How to Talk to Your Child About Body Image

One of the trickiest conversations you may have with your child is about the f-word—fat. Learn how to have productive conversations about weight.

Amanda Martinez Beck and her family of four children, ages 2 to 7, were having supper at home in Longview, Texas when the topic was brought up. When Brennan, her 5-year-old son, asked her, “Mommy, what do you eat?” she answered honestly. This is why: “Because you’re overweight.” Lily, her seven-year-old daughter, added, “Kids at school said it’s horrible to be obese.”

The four-letter term. Martinez Beck has struggled with this problem all her life. When she was younger, numerous members of her huge Cuban-American family remarked on her disproportionately massive frame. She started dieting at the tender age of seven and battled anorexia and bulimia all through her teenage years. According to Martinez Beck, “my abuela was a really powerful woman who got five kids out of Cuba.” “Furthermore, she was quite judgmental of my appearance and that of every female relative. Her enormous meals were met with embarrassment, which only added to their heaviness. Eat, but don’t grow fat was the implied message.”

Martinez Beck, who documented her journey in the book Lovely: How I Learned to Embrace the Body God Gave Me, hopes that her children would not have the same self-esteem issues. She explains to her kids that it’s only natural for people to be different sizes. But internalizing that lesson can be challenging when external influences like culture, the media, and family members give a separate message. She has the same challenges as other Latina mothers who want to instill healthy lifestyle habits while encouraging their children to love and appreciate their bodies.

It may seem tough to converse with your kids about their body image, but finding the proper tone will make it much easier. Let me explain.

Begin With The Smallest Possible Step

Being overweight has serious consequences for one’s health and social life. Twenty-five percent of Latino youths between the ages of seven and seventeen are clinically obese, according to the Office of Minority Health of the United States Department of Health and Human Services. The Latino community is experiencing a triple whammy of rising obesity, eating disorder, and low body image rates. Latino fifth students were shown to have lower levels of body positivity than white fifth graders in a study. Also, compared to 24% of white pupils, nearly 50% of Latino students were already dieting.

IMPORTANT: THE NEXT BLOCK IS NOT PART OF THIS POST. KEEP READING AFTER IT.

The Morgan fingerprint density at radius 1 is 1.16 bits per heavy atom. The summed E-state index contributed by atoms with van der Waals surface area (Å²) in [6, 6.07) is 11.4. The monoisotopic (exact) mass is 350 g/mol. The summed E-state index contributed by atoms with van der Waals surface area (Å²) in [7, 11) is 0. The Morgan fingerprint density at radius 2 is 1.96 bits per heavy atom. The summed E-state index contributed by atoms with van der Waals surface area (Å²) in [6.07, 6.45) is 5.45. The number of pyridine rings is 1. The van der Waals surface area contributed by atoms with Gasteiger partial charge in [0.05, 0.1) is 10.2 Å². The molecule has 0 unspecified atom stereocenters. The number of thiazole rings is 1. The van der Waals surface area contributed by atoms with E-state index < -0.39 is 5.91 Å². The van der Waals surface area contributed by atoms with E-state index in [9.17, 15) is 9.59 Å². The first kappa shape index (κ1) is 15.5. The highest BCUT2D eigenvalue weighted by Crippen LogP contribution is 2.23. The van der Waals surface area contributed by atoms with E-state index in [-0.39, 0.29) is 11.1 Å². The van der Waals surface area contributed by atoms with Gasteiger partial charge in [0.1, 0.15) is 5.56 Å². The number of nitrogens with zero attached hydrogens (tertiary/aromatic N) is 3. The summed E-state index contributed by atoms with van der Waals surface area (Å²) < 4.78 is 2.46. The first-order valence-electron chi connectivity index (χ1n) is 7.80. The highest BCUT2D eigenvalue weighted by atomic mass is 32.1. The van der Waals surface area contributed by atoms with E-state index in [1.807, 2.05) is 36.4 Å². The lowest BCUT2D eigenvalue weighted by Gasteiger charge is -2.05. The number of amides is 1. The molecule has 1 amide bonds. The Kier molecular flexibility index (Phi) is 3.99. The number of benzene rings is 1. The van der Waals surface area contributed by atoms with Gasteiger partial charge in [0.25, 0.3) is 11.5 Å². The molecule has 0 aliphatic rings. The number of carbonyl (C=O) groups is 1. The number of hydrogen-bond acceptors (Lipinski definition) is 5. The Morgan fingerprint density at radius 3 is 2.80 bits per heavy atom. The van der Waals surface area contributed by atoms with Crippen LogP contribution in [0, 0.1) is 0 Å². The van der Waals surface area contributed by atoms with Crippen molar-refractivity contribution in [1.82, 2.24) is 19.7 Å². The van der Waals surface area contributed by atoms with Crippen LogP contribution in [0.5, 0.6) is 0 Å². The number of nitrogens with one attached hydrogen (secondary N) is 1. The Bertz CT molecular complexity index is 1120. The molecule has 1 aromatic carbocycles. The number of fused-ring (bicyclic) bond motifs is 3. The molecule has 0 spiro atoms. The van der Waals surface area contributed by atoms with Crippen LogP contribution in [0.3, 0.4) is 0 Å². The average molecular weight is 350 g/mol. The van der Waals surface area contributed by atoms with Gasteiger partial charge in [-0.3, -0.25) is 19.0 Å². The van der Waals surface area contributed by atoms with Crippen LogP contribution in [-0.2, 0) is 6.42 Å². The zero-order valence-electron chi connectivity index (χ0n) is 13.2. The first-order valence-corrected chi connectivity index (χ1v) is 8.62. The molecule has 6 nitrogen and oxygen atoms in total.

According to experts, it is the responsibility of parents, not pediatricians, educators, or coaches, to help youngsters develop a healthy body image. Wayne Fleisig, Ph.D., a clinical psychologist at Children’s of Alabama in Birmingham, states, “Kids don’t automatically pick up on how to tie their shoes or clean their teeth; we have to teach them.” You can tackle the challenging tasks gradually over time.

The first step is teaching kids that it’s normal for some people to be bigger or rounder than others.

Rebecca Puhl, Ph.D., deputy director of the Rudd Center for Food Policy & Obesity, says, “While obesity obviously might entail health hazards, people actually do come in many different sizes.” It’s possible that heavier people can be physically fit, just as it’s possible that thinner people can’t.

Careless Weighing Is Stressing the Scale

The University of Minnesota researchers discovered that adolescents whose parents emphasized their weight or size while discussing food (e.g., “Don’t eat that or you’ll get fat!”) were more likely to engage in disordered eating behaviors like fasting, binge eating, or the use of laxatives.

Teenagers whose parents did not discuss their weight and instead focused entirely on the nutritional value of foods were less likely to develop eating disorders. Additionally, mood, psychological, and disordered eating issues were less common among overweight children whose parents took a nonjudgmental and health-focused approach when discussing food with them.

As a pediatric metabolism and weight-management specialist at the Mayo Clinic in Rochester, Minnesota, Seema Kumar, M.D., tries to avoid discussing weight directly with her obese pediatric patients and refrains from telling them how many pounds they need to shed. I’ll tell them, “We are making these adjustments to your family because we care about your health.” Their positive decisions, such as choosing to ride their bike to school rather than sitting in front of the TV, have earned me praise.